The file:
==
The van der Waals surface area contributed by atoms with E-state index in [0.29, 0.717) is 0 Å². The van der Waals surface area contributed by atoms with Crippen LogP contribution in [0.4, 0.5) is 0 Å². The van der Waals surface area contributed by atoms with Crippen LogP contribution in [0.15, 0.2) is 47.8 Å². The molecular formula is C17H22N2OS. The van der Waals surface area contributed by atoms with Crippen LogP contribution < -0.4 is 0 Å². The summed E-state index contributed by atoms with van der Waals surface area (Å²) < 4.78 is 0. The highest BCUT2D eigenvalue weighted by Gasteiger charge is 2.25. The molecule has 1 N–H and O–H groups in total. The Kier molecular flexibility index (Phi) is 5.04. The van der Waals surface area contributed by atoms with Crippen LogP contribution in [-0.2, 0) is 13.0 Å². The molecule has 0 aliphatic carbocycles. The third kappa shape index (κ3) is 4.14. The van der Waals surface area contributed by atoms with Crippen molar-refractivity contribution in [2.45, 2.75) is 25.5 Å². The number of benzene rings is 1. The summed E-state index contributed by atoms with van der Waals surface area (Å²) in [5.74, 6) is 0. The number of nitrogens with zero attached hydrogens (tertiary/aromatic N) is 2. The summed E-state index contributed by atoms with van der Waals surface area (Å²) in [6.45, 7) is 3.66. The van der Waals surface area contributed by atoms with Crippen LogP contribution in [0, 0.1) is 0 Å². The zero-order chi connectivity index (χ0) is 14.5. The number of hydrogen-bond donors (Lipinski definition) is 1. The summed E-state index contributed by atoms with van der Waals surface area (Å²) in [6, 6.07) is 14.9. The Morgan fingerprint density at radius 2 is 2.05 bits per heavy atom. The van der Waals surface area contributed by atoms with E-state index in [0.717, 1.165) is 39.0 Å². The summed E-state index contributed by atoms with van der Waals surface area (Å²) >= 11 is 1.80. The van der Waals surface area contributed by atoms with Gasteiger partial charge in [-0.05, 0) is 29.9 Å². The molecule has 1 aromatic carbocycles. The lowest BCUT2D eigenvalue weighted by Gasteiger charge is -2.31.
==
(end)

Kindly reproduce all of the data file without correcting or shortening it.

The van der Waals surface area contributed by atoms with E-state index in [0.29, 0.717) is 0 Å². The van der Waals surface area contributed by atoms with Crippen LogP contribution in [0.4, 0.5) is 0 Å². The van der Waals surface area contributed by atoms with Crippen LogP contribution in [0.15, 0.2) is 47.8 Å². The molecular formula is C17H22N2OS. The van der Waals surface area contributed by atoms with Crippen LogP contribution < -0.4 is 0 Å². The summed E-state index contributed by atoms with van der Waals surface area (Å²) < 4.78 is 0. The highest BCUT2D eigenvalue weighted by Gasteiger charge is 2.25. The molecule has 1 N–H and O–H groups in total. The Kier molecular flexibility index (Phi) is 5.04. The van der Waals surface area contributed by atoms with Crippen LogP contribution in [-0.2, 0) is 13.0 Å². The molecule has 0 aliphatic carbocycles. The third kappa shape index (κ3) is 4.14. The van der Waals surface area contributed by atoms with Crippen molar-refractivity contribution in [2.45, 2.75) is 25.5 Å². The number of benzene rings is 1. The summed E-state index contributed by atoms with van der Waals surface area (Å²) in [5.74, 6) is 0. The number of nitrogens with zero attached hydrogens (tertiary/aromatic N) is 2. The summed E-state index contributed by atoms with van der Waals surface area (Å²) in [6.45, 7) is 3.66. The van der Waals surface area contributed by atoms with Crippen LogP contribution in [0, 0.1) is 0 Å². The zero-order chi connectivity index (χ0) is 14.5. The number of hydrogen-bond donors (Lipinski definition) is 1. The summed E-state index contributed by atoms with van der Waals surface area (Å²) in [6, 6.07) is 14.9. The Morgan fingerprint density at radius 2 is 2.05 bits per heavy atom. The van der Waals surface area contributed by atoms with E-state index in [0.717, 1.165) is 39.0 Å². The summed E-state index contributed by atoms with van der Waals surface area (Å²) >= 11 is 1.80. The van der Waals surface area contributed by atoms with Gasteiger partial charge in [-0.05, 0) is 29.9 Å². The molecule has 1 aromatic carbocycles. The lowest BCUT2D eigenvalue weighted by Gasteiger charge is -2.31.